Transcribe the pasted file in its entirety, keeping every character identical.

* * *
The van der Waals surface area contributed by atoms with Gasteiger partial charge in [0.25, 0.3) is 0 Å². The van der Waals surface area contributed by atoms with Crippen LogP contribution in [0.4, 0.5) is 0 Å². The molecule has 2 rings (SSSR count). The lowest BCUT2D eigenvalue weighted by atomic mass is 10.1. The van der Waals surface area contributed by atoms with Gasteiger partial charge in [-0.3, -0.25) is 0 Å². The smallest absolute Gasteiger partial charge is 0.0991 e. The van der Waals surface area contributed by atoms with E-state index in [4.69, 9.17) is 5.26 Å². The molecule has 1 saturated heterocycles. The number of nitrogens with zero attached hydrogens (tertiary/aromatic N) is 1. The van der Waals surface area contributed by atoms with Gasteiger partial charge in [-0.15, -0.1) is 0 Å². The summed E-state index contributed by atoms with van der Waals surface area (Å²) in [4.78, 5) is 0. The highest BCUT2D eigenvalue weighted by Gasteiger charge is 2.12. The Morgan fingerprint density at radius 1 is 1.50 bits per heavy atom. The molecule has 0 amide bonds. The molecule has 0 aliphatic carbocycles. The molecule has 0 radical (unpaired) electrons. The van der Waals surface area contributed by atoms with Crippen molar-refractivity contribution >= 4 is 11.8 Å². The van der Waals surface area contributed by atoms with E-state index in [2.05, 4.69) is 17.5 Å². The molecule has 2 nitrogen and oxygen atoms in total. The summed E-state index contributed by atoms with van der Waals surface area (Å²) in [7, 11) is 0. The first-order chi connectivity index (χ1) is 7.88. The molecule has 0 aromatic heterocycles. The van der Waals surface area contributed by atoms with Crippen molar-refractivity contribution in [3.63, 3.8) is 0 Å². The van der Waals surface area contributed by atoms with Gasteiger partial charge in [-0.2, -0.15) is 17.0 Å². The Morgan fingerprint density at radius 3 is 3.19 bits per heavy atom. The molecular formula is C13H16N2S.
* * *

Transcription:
The van der Waals surface area contributed by atoms with Gasteiger partial charge in [0.25, 0.3) is 0 Å². The van der Waals surface area contributed by atoms with Crippen LogP contribution in [0.4, 0.5) is 0 Å². The molecule has 2 rings (SSSR count). The lowest BCUT2D eigenvalue weighted by atomic mass is 10.1. The van der Waals surface area contributed by atoms with Gasteiger partial charge in [-0.3, -0.25) is 0 Å². The smallest absolute Gasteiger partial charge is 0.0991 e. The van der Waals surface area contributed by atoms with E-state index in [4.69, 9.17) is 5.26 Å². The molecule has 1 saturated heterocycles. The number of nitrogens with zero attached hydrogens (tertiary/aromatic N) is 1. The van der Waals surface area contributed by atoms with Gasteiger partial charge in [-0.15, -0.1) is 0 Å². The summed E-state index contributed by atoms with van der Waals surface area (Å²) in [4.78, 5) is 0. The highest BCUT2D eigenvalue weighted by Gasteiger charge is 2.12. The Morgan fingerprint density at radius 1 is 1.50 bits per heavy atom. The molecule has 0 amide bonds. The molecule has 0 aliphatic carbocycles. The molecule has 0 radical (unpaired) electrons. The van der Waals surface area contributed by atoms with Crippen molar-refractivity contribution >= 4 is 11.8 Å². The van der Waals surface area contributed by atoms with E-state index in [2.05, 4.69) is 17.5 Å². The molecule has 2 nitrogen and oxygen atoms in total. The summed E-state index contributed by atoms with van der Waals surface area (Å²) in [7, 11) is 0. The first-order chi connectivity index (χ1) is 7.88. The molecule has 0 aromatic heterocycles. The van der Waals surface area contributed by atoms with Crippen molar-refractivity contribution in [3.63, 3.8) is 0 Å². The van der Waals surface area contributed by atoms with Gasteiger partial charge in [-0.2, -0.15) is 17.0 Å². The Morgan fingerprint density at radius 3 is 3.19 bits per heavy atom. The molecular formula is C13H16N2S.